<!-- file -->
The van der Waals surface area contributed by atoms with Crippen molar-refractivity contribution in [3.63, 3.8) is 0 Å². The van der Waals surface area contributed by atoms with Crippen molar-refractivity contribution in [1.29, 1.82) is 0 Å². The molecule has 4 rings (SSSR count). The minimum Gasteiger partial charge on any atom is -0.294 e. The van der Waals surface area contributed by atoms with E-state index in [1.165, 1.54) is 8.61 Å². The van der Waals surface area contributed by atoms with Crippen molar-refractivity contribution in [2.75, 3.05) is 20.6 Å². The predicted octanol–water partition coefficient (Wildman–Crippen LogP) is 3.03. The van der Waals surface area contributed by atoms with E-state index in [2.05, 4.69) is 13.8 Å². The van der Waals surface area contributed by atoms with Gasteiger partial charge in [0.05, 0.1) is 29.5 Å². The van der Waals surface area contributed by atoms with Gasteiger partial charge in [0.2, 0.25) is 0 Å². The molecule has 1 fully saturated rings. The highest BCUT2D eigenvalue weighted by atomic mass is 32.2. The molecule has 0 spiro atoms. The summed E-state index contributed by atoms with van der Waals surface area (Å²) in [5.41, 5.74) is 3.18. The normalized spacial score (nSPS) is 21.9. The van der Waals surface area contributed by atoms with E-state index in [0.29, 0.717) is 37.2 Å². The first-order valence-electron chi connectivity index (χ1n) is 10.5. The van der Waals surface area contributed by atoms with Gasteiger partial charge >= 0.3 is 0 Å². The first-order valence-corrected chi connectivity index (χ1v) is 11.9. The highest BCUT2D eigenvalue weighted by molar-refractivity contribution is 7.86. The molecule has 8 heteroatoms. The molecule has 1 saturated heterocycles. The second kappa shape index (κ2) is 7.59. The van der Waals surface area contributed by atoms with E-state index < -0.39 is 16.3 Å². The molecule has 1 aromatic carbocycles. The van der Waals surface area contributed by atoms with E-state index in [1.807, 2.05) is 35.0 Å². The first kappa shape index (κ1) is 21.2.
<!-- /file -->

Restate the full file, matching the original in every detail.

The van der Waals surface area contributed by atoms with Crippen molar-refractivity contribution in [3.63, 3.8) is 0 Å². The van der Waals surface area contributed by atoms with Crippen molar-refractivity contribution in [1.29, 1.82) is 0 Å². The molecule has 4 rings (SSSR count). The minimum Gasteiger partial charge on any atom is -0.294 e. The van der Waals surface area contributed by atoms with E-state index in [1.165, 1.54) is 8.61 Å². The van der Waals surface area contributed by atoms with Crippen molar-refractivity contribution in [2.75, 3.05) is 20.6 Å². The predicted octanol–water partition coefficient (Wildman–Crippen LogP) is 3.03. The van der Waals surface area contributed by atoms with E-state index in [2.05, 4.69) is 13.8 Å². The van der Waals surface area contributed by atoms with Gasteiger partial charge in [0.05, 0.1) is 29.5 Å². The van der Waals surface area contributed by atoms with Gasteiger partial charge in [0.2, 0.25) is 0 Å². The molecule has 1 fully saturated rings. The highest BCUT2D eigenvalue weighted by atomic mass is 32.2. The molecule has 0 spiro atoms. The summed E-state index contributed by atoms with van der Waals surface area (Å²) in [5.41, 5.74) is 3.18. The normalized spacial score (nSPS) is 21.9. The van der Waals surface area contributed by atoms with E-state index in [0.29, 0.717) is 37.2 Å². The first-order valence-electron chi connectivity index (χ1n) is 10.5. The van der Waals surface area contributed by atoms with Gasteiger partial charge >= 0.3 is 0 Å². The first-order valence-corrected chi connectivity index (χ1v) is 11.9. The highest BCUT2D eigenvalue weighted by molar-refractivity contribution is 7.86. The molecule has 8 heteroatoms. The molecule has 1 saturated heterocycles. The second kappa shape index (κ2) is 7.59. The van der Waals surface area contributed by atoms with E-state index < -0.39 is 16.3 Å². The molecule has 1 aromatic carbocycles. The van der Waals surface area contributed by atoms with E-state index in [1.807, 2.05) is 35.0 Å². The first kappa shape index (κ1) is 21.2.